Scope Of Practice Update: Where Things Stand
- Volume 24 - Issue 12 - December 2011
- 12853 reads
- 3 comments
Furthermore, David Teuscher, MD, the Texas Orthopedic Association representative, observes that the court’s decision squarely made any medical care of the ankle and leg the “practice of medicine,” and not podiatry. He noted that even podiatrists who were currently allowed to do foot and ankle surgery would now have to be limited to just the foot.
The Texas Podiatric Medical Association planned to ask for a re-hearing but instead is trying to work directly with the Texas Orthopedic Association and Texas Medical Association to reach a middle ground. Currently, it is the Texas Podiatric Medical Association’s viewpoint that the only thing the appellate court limited was treatment to the leg and it agrees with the appellate court on this point. However, the Texas Podiatric Medical Association asserts that podiatrists still have ankle privileges in Texas.
Richard Pollak, DPM, who practices in San Antonio, points out that the Texas State Board of Podiatric Medical Examiners decided to expand the scope of practice’s wording without notifying most practicing podiatrists in the state of Texas. However, he says, “that’s not to say we wouldn’t have supported it. We just didn’t know about it.”
It is doubtful that a change of podiatry’s scope made by the Texas Podiatric Medical Association, a member organization, would have been any better received than the one made by the Texas State Board of Podiatric Medical Examiners, a body that consists of six governor-appointed podiatric physicians and three consumer members. The courts in Texas have made clear that any changes in laws must go through the legal system and not just be adopted into rule by an unelected administrative board.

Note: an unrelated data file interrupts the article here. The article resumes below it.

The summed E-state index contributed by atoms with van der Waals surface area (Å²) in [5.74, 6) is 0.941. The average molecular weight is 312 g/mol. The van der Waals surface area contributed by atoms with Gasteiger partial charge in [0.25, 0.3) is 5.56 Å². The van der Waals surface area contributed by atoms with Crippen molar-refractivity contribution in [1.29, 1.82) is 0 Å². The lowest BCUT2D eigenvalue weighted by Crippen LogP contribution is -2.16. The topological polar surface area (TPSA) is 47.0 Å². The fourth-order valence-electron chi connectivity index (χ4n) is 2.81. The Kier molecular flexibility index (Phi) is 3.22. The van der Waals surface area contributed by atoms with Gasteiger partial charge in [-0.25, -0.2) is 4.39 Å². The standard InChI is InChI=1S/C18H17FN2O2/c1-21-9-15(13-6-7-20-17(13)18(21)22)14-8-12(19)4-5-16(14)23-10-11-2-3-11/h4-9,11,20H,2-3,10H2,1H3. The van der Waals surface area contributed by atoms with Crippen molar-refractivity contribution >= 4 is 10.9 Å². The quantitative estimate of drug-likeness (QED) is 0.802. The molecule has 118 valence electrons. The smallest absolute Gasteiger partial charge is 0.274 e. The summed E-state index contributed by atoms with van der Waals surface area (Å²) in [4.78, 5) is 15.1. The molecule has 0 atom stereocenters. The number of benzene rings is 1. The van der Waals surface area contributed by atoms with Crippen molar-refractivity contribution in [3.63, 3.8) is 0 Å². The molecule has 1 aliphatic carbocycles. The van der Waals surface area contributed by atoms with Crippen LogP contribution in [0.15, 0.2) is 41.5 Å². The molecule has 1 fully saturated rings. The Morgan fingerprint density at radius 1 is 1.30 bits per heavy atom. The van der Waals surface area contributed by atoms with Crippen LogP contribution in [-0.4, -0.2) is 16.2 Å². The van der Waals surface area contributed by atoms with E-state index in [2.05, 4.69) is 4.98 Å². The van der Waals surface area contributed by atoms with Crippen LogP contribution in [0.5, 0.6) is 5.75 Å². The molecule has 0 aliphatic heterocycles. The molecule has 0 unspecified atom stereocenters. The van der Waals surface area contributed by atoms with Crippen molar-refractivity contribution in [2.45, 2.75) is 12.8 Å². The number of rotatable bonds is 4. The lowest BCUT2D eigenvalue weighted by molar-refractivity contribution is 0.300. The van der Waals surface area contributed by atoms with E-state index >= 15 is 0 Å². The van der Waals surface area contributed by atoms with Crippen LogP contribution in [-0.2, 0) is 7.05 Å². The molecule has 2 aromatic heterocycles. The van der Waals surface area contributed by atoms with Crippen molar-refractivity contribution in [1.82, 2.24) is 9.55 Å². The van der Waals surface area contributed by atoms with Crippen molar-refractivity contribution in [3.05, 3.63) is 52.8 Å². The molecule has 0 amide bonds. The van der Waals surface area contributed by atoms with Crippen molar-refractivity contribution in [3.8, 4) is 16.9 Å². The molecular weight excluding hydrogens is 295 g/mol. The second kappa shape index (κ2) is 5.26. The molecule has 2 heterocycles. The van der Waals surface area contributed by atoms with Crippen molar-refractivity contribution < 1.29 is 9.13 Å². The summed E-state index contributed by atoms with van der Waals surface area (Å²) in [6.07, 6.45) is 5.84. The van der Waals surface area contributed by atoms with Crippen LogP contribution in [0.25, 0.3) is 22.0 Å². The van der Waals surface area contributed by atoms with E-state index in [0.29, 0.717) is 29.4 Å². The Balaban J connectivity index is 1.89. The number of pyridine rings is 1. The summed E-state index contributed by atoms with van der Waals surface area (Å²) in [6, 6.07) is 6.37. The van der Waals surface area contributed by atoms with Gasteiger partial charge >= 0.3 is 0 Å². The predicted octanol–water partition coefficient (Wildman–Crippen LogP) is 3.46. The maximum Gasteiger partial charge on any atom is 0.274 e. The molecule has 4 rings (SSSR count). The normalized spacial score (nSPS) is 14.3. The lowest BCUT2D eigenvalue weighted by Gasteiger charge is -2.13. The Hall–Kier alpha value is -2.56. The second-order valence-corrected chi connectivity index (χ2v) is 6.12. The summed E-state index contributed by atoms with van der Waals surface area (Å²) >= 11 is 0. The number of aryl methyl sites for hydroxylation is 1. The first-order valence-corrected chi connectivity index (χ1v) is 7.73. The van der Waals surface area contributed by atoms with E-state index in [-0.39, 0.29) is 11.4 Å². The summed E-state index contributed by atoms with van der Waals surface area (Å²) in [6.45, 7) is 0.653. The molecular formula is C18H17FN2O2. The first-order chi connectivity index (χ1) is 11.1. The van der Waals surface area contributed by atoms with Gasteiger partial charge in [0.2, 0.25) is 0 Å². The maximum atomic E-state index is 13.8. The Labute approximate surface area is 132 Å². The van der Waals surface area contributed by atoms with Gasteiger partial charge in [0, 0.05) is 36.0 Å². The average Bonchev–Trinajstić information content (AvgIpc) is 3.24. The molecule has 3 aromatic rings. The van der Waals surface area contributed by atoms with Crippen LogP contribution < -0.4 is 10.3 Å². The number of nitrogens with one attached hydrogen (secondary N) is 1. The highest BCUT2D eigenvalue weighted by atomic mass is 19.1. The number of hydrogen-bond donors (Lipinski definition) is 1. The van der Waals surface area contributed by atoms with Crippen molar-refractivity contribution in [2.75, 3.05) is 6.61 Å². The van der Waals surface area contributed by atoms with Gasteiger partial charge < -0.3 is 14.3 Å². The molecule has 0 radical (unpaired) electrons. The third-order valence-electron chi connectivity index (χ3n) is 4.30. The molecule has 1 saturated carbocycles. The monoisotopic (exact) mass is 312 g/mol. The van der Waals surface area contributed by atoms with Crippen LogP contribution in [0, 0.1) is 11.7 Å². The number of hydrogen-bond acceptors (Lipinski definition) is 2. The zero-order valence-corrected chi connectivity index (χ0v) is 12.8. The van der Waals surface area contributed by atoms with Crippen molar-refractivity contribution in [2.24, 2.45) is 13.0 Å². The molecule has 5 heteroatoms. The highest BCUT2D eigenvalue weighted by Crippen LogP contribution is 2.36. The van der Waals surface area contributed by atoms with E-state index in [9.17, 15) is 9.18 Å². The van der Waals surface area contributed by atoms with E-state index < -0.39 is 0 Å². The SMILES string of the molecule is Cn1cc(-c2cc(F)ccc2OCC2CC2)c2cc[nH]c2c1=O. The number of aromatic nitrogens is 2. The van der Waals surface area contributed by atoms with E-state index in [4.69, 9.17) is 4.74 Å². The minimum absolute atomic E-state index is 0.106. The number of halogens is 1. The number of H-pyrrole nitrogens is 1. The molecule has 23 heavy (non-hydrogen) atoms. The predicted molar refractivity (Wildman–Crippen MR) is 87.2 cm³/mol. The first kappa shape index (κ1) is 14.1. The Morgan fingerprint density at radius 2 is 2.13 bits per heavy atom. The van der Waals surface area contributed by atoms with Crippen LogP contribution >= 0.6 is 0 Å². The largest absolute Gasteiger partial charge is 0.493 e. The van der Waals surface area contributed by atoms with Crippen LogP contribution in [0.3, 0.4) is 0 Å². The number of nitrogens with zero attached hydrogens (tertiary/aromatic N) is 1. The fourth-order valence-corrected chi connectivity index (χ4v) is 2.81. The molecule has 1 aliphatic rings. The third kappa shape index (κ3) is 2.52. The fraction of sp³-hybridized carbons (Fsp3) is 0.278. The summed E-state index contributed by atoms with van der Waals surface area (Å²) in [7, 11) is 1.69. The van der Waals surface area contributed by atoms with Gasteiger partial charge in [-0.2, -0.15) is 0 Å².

Regardless of which podiatric group made the initial scope expansion move, Dr. Pollak says that because of it, many podiatric privileges did increase. Noting that reform has been a 10-year process, he says many podiatrists are better trained now than they were 15 years ago.
“As the profession has grown over the past 30 years … most podiatrists can practice within their training,” says Dr. Pollak. “Even though we’re having this quandary with the word ‘ankle,’ there are a lot of podiatrists with satisfactory training that have ankle privileges. Very few podiatrists have been negatively impacted by the (Texas) Supreme Court decision.”
Establishing A Standard Of Training
Since podiatrists in Texas are not regulated by the Texas Medical Practice Act, and are “neither licensed nor trained to practice medicine,” opponents in the Texas Medical Association and Texas Orthopedic Association maintain that podiatrists have no right to “engage in the practice of medicine.”
Training and education have long been part of the scope of practice debate as orthopedic and medical groups continually cite the fact that podiatrists have no standard in their education or residency requirements. Many state podiatric associations, including the Iowa Podiatric Medical Society and the Ohio Podiatric Medical Association, note that “the preparatory education of most podiatrists includes four years of undergraduate work, followed by four years in an accredited podiatric medical school, followed by a two or three year hospital-based residency.”
The problem here again hinges on one word: most. Orthopedists and MDs must attend four years of undergraduate college, then four years of medical school, an internship program and then a residency.